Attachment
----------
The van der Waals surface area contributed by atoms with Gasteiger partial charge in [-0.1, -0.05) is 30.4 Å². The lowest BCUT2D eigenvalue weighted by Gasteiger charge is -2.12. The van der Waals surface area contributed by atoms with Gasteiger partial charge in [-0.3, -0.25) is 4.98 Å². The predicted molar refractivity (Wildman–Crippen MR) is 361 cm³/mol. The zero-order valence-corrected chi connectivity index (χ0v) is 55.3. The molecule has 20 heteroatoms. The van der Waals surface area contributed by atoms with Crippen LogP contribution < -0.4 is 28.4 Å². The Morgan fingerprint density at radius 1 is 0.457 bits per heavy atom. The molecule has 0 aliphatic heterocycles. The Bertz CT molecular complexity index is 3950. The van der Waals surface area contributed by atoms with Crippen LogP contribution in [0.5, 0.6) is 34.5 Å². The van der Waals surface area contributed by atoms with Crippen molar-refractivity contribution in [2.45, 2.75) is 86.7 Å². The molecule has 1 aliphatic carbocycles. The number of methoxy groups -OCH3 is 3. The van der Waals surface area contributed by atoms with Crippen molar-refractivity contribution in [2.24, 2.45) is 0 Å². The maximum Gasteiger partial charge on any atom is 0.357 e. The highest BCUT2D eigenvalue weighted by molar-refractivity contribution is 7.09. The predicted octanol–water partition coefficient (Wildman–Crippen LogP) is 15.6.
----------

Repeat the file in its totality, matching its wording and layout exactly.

The van der Waals surface area contributed by atoms with Gasteiger partial charge in [-0.1, -0.05) is 30.4 Å². The lowest BCUT2D eigenvalue weighted by Gasteiger charge is -2.12. The van der Waals surface area contributed by atoms with Gasteiger partial charge in [-0.3, -0.25) is 4.98 Å². The predicted molar refractivity (Wildman–Crippen MR) is 361 cm³/mol. The zero-order valence-corrected chi connectivity index (χ0v) is 55.3. The molecule has 20 heteroatoms. The van der Waals surface area contributed by atoms with Crippen LogP contribution < -0.4 is 28.4 Å². The Morgan fingerprint density at radius 1 is 0.457 bits per heavy atom. The molecule has 0 aliphatic heterocycles. The Bertz CT molecular complexity index is 3950. The van der Waals surface area contributed by atoms with Crippen LogP contribution in [0.5, 0.6) is 34.5 Å². The van der Waals surface area contributed by atoms with Crippen molar-refractivity contribution in [2.45, 2.75) is 86.7 Å². The molecule has 1 aliphatic carbocycles. The number of methoxy groups -OCH3 is 3. The van der Waals surface area contributed by atoms with Crippen molar-refractivity contribution in [2.24, 2.45) is 0 Å². The maximum Gasteiger partial charge on any atom is 0.357 e. The highest BCUT2D eigenvalue weighted by molar-refractivity contribution is 7.09. The predicted octanol–water partition coefficient (Wildman–Crippen LogP) is 15.6.